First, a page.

The syllabus of the Integrating Mind Body and Heart, introduced under the four-year undergraduate programme, is out. The objective as stated in the curriculum is to instil principles of non-violence and truth in each student by creating awareness about Mahatma Gandhi's practice of these beliefs in his life.
But a section of intellectuals both outside and from the university call this as an "academic conspiracy" and has questioned that in case non-violence is what the university intends to teach then historically it was Buddha who first preached and promoted peace and non-violence. So an honest academician or intellectual should remember Buddha when he refers to the concepts of peace and non-violence.
To be taught in semester 1 and as a mandatory course for all DU students, the philosophy as stated in the syllabus is "to kindle a value-oriented and holistic thought process in the consciousness of the student that will lead him/her to a better realization and appreciation of the fact that there should be harmony between what one thinks, what one feels and what one creates or presents externally".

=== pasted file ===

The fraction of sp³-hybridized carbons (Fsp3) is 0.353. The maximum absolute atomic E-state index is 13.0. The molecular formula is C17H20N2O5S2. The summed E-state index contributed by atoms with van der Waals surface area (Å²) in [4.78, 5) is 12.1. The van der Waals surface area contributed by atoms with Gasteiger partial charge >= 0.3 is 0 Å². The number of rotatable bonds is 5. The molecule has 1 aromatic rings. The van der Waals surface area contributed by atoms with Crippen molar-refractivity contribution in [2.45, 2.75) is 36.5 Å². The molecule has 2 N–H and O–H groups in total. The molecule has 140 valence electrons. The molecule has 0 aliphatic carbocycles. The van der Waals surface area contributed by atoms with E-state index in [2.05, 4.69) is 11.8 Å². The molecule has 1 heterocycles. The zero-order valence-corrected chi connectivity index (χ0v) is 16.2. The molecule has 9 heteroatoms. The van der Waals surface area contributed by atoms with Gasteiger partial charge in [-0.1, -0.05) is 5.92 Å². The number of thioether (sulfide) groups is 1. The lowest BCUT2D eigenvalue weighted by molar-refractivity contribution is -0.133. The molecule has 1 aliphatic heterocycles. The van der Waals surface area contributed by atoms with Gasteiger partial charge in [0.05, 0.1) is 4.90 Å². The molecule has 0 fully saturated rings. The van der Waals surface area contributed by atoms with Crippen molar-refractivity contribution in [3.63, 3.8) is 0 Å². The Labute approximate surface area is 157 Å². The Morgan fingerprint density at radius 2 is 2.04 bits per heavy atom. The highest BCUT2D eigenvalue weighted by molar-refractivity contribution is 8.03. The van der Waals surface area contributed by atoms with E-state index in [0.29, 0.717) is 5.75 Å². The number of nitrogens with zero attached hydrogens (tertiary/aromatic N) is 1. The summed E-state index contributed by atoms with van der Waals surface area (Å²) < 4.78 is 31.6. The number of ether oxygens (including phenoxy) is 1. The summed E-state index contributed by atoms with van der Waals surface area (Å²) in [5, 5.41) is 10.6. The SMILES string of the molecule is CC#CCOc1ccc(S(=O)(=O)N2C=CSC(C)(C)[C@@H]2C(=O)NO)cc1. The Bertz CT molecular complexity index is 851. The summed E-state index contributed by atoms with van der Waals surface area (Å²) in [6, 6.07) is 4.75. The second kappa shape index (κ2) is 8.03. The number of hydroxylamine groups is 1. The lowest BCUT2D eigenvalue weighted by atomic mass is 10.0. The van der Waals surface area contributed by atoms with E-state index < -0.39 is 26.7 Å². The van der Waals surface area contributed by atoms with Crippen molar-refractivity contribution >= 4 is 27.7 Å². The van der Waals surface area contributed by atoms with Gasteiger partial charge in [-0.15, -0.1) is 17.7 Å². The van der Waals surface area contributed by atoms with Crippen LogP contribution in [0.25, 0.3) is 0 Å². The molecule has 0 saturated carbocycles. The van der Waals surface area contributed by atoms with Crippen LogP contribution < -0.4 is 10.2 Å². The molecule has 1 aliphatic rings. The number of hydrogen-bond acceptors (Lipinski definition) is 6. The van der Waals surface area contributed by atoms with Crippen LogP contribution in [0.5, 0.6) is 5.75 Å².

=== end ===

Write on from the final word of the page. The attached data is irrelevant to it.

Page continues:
The course requires students to take cognizance of some defining episodes in the life of Mahatma Gandhi and to examine how he managed to create a balance and harmony between his actions, thoughts and conscience. The student will be asked to seek incidents and episodes in his own life and world that resemble those in Gandhi's life and he will have to study his own responses in comparison with Gandhi's response.
A human rights activist and writer instrumental in organizing various rights campaigns in Andhra Pradesh, in a critique said "Will DU teach students the truth about Gandhi... what he did to the marginalized sections of this country and especially to the scheduled castes by opposing separate electorates? Will they also teach about the Gandhian view of Varna Dharma, his strong belief in caste system? Will they teach students his view on scheduled castes and Muslims?"
"A large number of people feel that this is a bogus course because as it doesn't teach any kind of critical thinking and has no intellectual or practical component," Hany Babu, professor, department of English, DU, said.